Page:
The web site of the Cornell preprint archive, arxiv.org, says it best: successful submissions to the preprint archive are a source of considerable pride (darn it, the page with the exact statement is only available just after you submit a paper, so I cannot quote it literally here since my browser has by now forgotten it!).

I am indeed as proud as a first-timer, despite the fact that spires lists 416 papers with my name on the front page, a couple dozens of which as only author. The reason is that this morning, after ten days of work which I had expected to be three and which felt like a month, I was finally able to give the final touches and submit to the arxiv a paper which is has a special personal meaning: it is the first scientific article which is based on material I wrote on this blog. Well, what do I know. For sure the first one with my name on the front page!

I can imagine two different reactions from the reading of the above statements.
1) "He has gone nuts, and this is the final proof".
2) "He has reached the blogging nirvana, where whatever gets written in a blog bears fruit."
I think the truth is roughly in the middle. For sure it is a rather unconventional thing to work hard on a problem for the (at least initial) only goal of writing a blog post; and this I certainly did, although to be precise the blog posts were at least three. And for sure, being in the condition of reusing one's writing efforts for additional projects -scientific papers, newspaper articles, books, you name them- is a considerably effective way of using one's time.

Now, the paper. It is based on investigations I made in May this year (part I, part II, part III), when the CDF observation of the Omega_b baryon, a very fancy hadron made up by a bottom and two strange quarks, caused some confusion in the world of experimental particle physics (see the decay products of a $\Omega_b$or $\Xi_b$baryon in the figure on the right: the complicated decay chain results only in electrically charged tracks, which allow a full reconstruction of the originating baryon).

The very solid evidence of the particle flew in the face of a previous observation of the same particle by the antagonist experiment, D0, which had obtained a similarly solid signal one year before, but with quite different measured characteristics. In particular, the mass.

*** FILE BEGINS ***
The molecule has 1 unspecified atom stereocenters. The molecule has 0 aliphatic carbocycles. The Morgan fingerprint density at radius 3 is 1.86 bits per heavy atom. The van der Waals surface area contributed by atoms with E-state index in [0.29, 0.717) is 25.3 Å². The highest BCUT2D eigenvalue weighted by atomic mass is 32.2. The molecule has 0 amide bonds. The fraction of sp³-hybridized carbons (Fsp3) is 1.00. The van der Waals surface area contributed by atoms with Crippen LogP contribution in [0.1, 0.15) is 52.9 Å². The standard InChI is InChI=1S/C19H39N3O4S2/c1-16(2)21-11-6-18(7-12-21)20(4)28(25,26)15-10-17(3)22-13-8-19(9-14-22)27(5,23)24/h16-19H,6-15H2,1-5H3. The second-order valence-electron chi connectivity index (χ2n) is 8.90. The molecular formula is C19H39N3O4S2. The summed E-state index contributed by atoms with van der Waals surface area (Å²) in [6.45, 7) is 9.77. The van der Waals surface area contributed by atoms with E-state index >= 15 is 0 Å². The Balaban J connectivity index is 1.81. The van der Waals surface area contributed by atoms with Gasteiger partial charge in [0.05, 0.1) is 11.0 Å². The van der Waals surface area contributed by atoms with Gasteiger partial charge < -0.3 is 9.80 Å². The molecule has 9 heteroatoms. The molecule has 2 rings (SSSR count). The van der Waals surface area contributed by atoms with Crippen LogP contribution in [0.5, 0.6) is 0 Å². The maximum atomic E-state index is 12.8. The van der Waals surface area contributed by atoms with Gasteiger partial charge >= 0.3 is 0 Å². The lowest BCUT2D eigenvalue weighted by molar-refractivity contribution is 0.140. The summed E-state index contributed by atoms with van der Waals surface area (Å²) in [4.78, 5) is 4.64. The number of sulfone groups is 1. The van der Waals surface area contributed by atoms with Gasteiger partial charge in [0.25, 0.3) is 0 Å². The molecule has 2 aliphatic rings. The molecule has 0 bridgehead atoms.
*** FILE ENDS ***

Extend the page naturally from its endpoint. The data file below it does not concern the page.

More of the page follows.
The two results are incompatible by 6.2 standard deviations, something that happens by chance only once in a billion times or so. Were CDF and D0 observing two different particles ? And if not, which of the two measurements was wrong ?

You can read my posts on the matter by following the links above; the more curious among you might however fancy downloading the original paper I submitted (ps file, pdf file): you will thus read it before anybody else, given that the Cornell preprint archive takes a couple of days to publish submitted material (maybe to have time to censor unwanted submissions, as was argued here). You might even just browse through the 14-page document and just concentrate on the figure pasted on the left, which summarizes my findings.

So, if you want to know why the D0 estimate of the probability that their signal is due to a statistical fluctuation was underestimated by a factor seventy, read my paper. I assure you it is quite readable and there is no hard physics in it. Below are title and abstract. Enjoy!

Type-I Error or Mass Bias ? An Investigation on the  $\Omega_b$Discovery
T.Dorigo

Abstract
The D0 and CDF collaborations recently published two independent analyses that both claim to represent the observation of the Omega_b particle, a baryon made up by a (bss) quark combination. Both signals are estimated to exceed the statistical significance of five standard deviations; however, the mass measurements derived from the candidates differ by over six standard deviations, accounting for estimated systematics. Measured rates also appear to differ, although they remain compatible within the large uncertainties.

In this paper the author recomputes the significance of the D0 result, showing that it was considerably overestimated in the original publication; he then investigates with a pseudoexperiment-based approach which, among different hypotheses, appears the most likely cause of the observed discrepancy between the D0 and CDF signals.